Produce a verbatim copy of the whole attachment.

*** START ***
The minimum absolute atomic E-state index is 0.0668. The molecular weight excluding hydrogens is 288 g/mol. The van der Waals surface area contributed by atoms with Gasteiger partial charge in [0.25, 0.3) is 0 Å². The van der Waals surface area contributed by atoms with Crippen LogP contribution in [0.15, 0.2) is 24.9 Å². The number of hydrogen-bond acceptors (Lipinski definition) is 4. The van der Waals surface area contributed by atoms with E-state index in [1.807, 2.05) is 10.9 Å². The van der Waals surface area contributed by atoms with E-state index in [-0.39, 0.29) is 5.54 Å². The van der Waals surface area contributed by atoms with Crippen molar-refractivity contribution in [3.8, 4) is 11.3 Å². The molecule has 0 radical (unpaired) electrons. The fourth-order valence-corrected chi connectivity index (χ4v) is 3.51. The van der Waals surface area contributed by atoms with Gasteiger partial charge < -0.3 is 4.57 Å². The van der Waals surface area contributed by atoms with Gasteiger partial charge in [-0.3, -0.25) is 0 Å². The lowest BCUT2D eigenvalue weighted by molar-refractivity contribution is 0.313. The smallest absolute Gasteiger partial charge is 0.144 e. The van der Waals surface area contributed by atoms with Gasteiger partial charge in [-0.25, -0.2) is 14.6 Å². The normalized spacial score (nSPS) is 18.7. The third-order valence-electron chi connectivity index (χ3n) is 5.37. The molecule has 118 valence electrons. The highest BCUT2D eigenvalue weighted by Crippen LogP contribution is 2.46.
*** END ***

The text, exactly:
The minimum absolute atomic E-state index is 0.0668. The molecular weight excluding hydrogens is 288 g/mol. The van der Waals surface area contributed by atoms with Gasteiger partial charge in [0.25, 0.3) is 0 Å². The van der Waals surface area contributed by atoms with Crippen LogP contribution in [0.15, 0.2) is 24.9 Å². The number of hydrogen-bond acceptors (Lipinski definition) is 4. The van der Waals surface area contributed by atoms with E-state index in [1.807, 2.05) is 10.9 Å². The van der Waals surface area contributed by atoms with E-state index in [-0.39, 0.29) is 5.54 Å². The van der Waals surface area contributed by atoms with Crippen molar-refractivity contribution in [3.8, 4) is 11.3 Å². The molecule has 0 radical (unpaired) electrons. The fourth-order valence-corrected chi connectivity index (χ4v) is 3.51. The van der Waals surface area contributed by atoms with Gasteiger partial charge < -0.3 is 4.57 Å². The van der Waals surface area contributed by atoms with Gasteiger partial charge in [-0.3, -0.25) is 0 Å². The lowest BCUT2D eigenvalue weighted by molar-refractivity contribution is 0.313. The smallest absolute Gasteiger partial charge is 0.144 e. The van der Waals surface area contributed by atoms with Gasteiger partial charge in [-0.25, -0.2) is 14.6 Å². The normalized spacial score (nSPS) is 18.7. The third-order valence-electron chi connectivity index (χ3n) is 5.37. The molecule has 118 valence electrons. The highest BCUT2D eigenvalue weighted by Crippen LogP contribution is 2.46.